So mercy is always available; it is automatic for many physical blessings and, while it must be received for forgiveness, it is always freely available.
“He hath shewed thee, O man, what is good; and what doth the LORD require of thee, but to do justly, and to love mercy, and to walk humbly with thy God?” (Micah 6:8)
If we are to “love mercy” doesn’t that mean we should do the merciful thing? But we are also to “do justly.” How are both accomplished at the same time? Again, the just thing to do is to give mercy, to act with love, compassion and forgiveness to others just as God does for us.
King David and Mercy
Did God deal with King David and his sins according to justice or mercy? David understood God to be merciful:
“And David said unto Gad, I am in a great strait: let me fall now into the hand of the LORD; for very great are his mercies: but let me not fall into the hand of man.” (1 Chron 21:13)
God did treat David with great mercy (considering the gravity of David’s sins) but we would not say that God was unjust in what He did.
“One who shows no mercy to others cannot expect God’s mercy.”
“For he shall have judgment without mercy, that hath shewed no mercy; and mercy rejoiceth against judgment.” (James 2:13)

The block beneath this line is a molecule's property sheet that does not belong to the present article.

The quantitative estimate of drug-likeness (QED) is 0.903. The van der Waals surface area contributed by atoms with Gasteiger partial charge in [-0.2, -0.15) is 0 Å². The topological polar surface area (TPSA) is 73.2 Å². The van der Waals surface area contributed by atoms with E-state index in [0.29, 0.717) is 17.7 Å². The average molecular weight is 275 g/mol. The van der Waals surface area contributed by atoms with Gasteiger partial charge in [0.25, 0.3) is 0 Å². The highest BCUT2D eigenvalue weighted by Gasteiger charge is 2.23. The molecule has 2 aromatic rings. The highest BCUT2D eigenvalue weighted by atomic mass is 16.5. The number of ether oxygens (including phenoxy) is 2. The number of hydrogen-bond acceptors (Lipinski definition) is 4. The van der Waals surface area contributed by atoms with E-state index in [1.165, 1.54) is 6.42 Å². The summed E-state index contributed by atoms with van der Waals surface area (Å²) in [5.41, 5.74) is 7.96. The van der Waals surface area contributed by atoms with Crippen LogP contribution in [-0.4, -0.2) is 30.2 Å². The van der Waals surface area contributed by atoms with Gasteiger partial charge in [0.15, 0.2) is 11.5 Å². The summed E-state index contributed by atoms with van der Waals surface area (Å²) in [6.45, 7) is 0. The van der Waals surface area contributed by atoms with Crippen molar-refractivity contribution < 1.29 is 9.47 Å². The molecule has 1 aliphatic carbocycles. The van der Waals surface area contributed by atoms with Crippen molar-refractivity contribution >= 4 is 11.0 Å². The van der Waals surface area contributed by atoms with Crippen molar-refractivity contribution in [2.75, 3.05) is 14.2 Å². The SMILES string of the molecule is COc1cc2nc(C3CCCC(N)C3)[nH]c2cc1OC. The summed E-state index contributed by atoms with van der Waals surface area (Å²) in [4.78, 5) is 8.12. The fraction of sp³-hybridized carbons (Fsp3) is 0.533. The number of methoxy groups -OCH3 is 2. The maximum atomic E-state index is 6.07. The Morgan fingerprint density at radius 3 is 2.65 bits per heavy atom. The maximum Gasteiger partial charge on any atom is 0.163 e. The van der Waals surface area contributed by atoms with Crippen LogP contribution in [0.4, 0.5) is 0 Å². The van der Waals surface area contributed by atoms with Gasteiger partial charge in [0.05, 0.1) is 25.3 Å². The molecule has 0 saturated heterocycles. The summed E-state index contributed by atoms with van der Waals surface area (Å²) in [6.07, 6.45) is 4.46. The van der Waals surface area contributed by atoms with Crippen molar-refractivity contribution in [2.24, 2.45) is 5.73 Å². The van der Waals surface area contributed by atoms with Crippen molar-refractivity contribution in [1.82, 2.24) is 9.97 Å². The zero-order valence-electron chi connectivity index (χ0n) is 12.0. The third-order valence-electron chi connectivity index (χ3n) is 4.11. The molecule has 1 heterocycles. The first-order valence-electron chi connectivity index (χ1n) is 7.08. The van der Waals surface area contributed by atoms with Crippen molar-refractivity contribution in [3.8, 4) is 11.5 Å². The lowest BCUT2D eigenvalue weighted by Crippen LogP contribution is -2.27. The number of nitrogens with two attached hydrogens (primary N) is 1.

“Then his lord, after that he had called him, said unto him, O thou wicked servant, I forgave thee all that debt, because thou desiredst me: Shouldest not thou also have had compassion on thy fellowservant, even as I had pity on thee? And his lord was wroth, and delivered him to the tormentors, till he should pay all that was due unto him.” (Matt 18:32-34)
Why can one who shows no mercy not expect God’s mercy?
The ungrateful servant in Matthew 18 was granted mercy but the evidence is that he did not receive or accept that mercy as an act of mercy. He could have been thinking:
- “Hah, I got away with it” or
- “That fool (thinking of his master), I wouldn’t have done that.”
Actually, receiving mercy would include a feeling of gratitude and acknowledging the wrong done.
“Blessed are the merciful: for they shall obtain [receive] mercy.” (Matt 5:7)
“Judge not, that ye be not judged. For with what judgment ye judge, ye shall be judged: and with what measure ye mete, it shall be measured to you again.” (Matt 7:1-2)
If a person judges others in an unmerciful manner, they will not be capable of understanding that God does extend mercy.